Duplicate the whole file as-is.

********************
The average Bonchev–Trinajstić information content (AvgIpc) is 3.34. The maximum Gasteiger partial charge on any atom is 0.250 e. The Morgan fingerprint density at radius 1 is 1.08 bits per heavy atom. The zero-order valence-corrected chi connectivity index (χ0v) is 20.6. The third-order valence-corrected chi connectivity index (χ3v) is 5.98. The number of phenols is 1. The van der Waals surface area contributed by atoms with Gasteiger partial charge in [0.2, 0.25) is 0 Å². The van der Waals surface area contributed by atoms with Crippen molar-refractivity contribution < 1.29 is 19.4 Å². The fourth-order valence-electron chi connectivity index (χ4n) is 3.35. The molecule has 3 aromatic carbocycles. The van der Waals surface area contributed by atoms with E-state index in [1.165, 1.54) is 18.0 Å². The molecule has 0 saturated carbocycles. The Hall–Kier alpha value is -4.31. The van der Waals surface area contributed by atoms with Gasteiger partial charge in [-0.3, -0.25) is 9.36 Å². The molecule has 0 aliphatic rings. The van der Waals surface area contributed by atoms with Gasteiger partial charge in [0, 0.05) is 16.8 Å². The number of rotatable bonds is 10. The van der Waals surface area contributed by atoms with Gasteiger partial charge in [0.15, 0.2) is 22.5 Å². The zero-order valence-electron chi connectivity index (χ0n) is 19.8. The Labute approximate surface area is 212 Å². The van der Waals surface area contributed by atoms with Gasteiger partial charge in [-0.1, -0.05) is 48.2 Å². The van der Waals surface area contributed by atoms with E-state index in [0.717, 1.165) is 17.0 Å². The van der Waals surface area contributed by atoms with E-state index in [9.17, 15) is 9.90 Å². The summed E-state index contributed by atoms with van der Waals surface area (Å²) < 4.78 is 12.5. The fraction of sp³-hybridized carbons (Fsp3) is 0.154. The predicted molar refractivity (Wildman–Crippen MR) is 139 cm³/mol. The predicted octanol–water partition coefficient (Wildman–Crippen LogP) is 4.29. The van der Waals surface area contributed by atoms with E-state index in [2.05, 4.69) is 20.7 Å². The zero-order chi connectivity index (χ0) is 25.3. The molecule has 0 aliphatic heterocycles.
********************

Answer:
The average Bonchev–Trinajstić information content (AvgIpc) is 3.34. The maximum Gasteiger partial charge on any atom is 0.250 e. The Morgan fingerprint density at radius 1 is 1.08 bits per heavy atom. The zero-order valence-corrected chi connectivity index (χ0v) is 20.6. The third-order valence-corrected chi connectivity index (χ3v) is 5.98. The number of phenols is 1. The van der Waals surface area contributed by atoms with Gasteiger partial charge in [0.2, 0.25) is 0 Å². The van der Waals surface area contributed by atoms with Crippen molar-refractivity contribution < 1.29 is 19.4 Å². The fourth-order valence-electron chi connectivity index (χ4n) is 3.35. The molecule has 3 aromatic carbocycles. The van der Waals surface area contributed by atoms with E-state index in [1.165, 1.54) is 18.0 Å². The molecule has 0 saturated carbocycles. The Hall–Kier alpha value is -4.31. The van der Waals surface area contributed by atoms with Gasteiger partial charge in [-0.3, -0.25) is 9.36 Å². The molecule has 0 aliphatic rings. The van der Waals surface area contributed by atoms with Gasteiger partial charge in [0, 0.05) is 16.8 Å². The number of rotatable bonds is 10. The van der Waals surface area contributed by atoms with Gasteiger partial charge in [0.15, 0.2) is 22.5 Å². The zero-order valence-electron chi connectivity index (χ0n) is 19.8. The Labute approximate surface area is 212 Å². The van der Waals surface area contributed by atoms with Gasteiger partial charge in [-0.1, -0.05) is 48.2 Å². The van der Waals surface area contributed by atoms with E-state index in [0.717, 1.165) is 17.0 Å². The van der Waals surface area contributed by atoms with E-state index in [9.17, 15) is 9.90 Å². The summed E-state index contributed by atoms with van der Waals surface area (Å²) < 4.78 is 12.5. The fraction of sp³-hybridized carbons (Fsp3) is 0.154. The predicted molar refractivity (Wildman–Crippen MR) is 139 cm³/mol. The predicted octanol–water partition coefficient (Wildman–Crippen LogP) is 4.29. The van der Waals surface area contributed by atoms with E-state index in [2.05, 4.69) is 20.7 Å². The zero-order chi connectivity index (χ0) is 25.3. The molecule has 0 aliphatic heterocycles.